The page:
Lambton Shores election validity challenged in court

Lambton Shores election validity challenged in court
The six applicants challenging municipal election results in Lambton Shores leaving the Sarnia courthouse. February 28, 2019. (Photo by Colin Gowdy, BlackburnNews)

An application to have last fall’s municipal election in Lambton Shores annulled, was heard Friday in the Superior Court of Justice in Sarnia.

Six applicants, including four unsuccessful candidates October 22, allege the municipality’s running of the internet/telephone vote contravened several sections of the Ontario Municipal Elections Act.

The applicants’ legal counsel, Eric Gillespie of Toronto, said a key issue is the alleged improper removal of names from the voters list.

“The clerk of the municipality removed over 1,100 names from the voters’ list,” Gillespie told outside the courtroom. “She used a computer, now she can’t tell us what the parameters were, why somebody was on why somebody was off, she can’t explain anything about that system.”

Gillespie said there has to be some reasonable doubt about what the outcome would have been if all of those 1,100 people were allowed to vote.

“How many of them were properly removed, how many of them weren’t. That’s completely unknown and there’s no way to test it, no way to explore that, and in our view, that’s why there needs to be another election,” he said.

Gillespie told Justice Thomas Carey the so-called “Magic Number Test” is the only approach taken by Canadian courts in assessing contested election applications. He said that test states the election must be annulled if the rejected votes are equal to or outnumber the winner’s plurality.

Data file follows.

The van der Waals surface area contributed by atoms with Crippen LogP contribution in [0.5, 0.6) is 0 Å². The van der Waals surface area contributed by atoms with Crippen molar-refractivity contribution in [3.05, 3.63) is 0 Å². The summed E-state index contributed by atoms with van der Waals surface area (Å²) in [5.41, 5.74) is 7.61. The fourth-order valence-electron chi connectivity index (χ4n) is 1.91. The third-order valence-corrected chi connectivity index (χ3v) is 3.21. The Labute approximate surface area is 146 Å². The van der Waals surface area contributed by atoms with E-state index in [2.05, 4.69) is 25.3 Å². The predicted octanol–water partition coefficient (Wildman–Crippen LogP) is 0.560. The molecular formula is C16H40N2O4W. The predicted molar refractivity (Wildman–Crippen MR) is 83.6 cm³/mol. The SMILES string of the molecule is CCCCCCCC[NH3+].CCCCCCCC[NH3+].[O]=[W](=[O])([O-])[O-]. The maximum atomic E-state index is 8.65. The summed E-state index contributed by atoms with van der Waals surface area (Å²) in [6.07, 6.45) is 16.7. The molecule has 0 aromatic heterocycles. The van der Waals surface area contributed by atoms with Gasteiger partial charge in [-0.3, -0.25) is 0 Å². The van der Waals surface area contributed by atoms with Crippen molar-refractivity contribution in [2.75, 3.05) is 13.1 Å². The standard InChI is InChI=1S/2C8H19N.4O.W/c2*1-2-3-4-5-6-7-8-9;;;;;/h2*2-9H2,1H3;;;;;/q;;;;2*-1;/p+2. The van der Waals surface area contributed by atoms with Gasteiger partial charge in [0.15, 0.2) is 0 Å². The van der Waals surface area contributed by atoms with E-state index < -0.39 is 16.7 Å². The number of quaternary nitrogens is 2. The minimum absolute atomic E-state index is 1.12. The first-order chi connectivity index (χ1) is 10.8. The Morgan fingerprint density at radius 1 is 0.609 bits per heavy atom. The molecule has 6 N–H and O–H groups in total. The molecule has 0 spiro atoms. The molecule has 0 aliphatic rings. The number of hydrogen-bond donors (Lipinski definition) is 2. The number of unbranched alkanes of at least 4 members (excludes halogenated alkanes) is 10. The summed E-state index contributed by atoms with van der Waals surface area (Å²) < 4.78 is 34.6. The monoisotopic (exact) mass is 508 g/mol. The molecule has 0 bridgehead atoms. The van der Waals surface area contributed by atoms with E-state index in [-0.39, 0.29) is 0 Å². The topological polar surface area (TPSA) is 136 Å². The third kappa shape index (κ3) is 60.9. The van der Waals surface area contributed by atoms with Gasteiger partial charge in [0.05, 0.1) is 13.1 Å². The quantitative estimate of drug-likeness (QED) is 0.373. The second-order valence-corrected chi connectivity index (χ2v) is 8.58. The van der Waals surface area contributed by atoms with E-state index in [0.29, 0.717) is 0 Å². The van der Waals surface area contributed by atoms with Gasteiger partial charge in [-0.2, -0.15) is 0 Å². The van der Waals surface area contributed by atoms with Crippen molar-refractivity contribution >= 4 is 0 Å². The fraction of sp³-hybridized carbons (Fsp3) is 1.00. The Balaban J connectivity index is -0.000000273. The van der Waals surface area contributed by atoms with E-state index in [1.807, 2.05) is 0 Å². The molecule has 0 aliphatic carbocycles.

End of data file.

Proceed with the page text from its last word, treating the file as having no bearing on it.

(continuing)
Gillespie added they’re not making any allegations of fraud, deception, or illegal practices.

(From left to right) Dianne Russell, Jordy Speake, John Russell, Gayle MacGregor, Doug Bonesteel, and Scott MacGregor outside the Sarnia courthouse. February 28, 2019.
(Photo by Colin Gowdy, BlackburnNews)

Analee Baroudi, legal counsel for Lambton Shores, told the municipal clerk did nothing wrong, and the election was carried out in accordance with the principles and provisions of the act.

“His argument on the magic numbers test has no merit and I think a lot of this case is going to come down to that,” said Baroudi. “Mr. Gillespie has not pointed to the number of eligible voters that he says were not able to vote, and because of that the application has to fail right there.”

Baroudi also said telephone and internet voting are permitted methods of voting under the Municipal Elections Act.

“If the residents or applicants have an issue with that method of voting, that’s a political issue, that’s not a legal issue to be brought before the courts,” said Baroudi.

Justice Carey reserved judgement and expects to render his decision within three months.

-With files from Dave Dentinger

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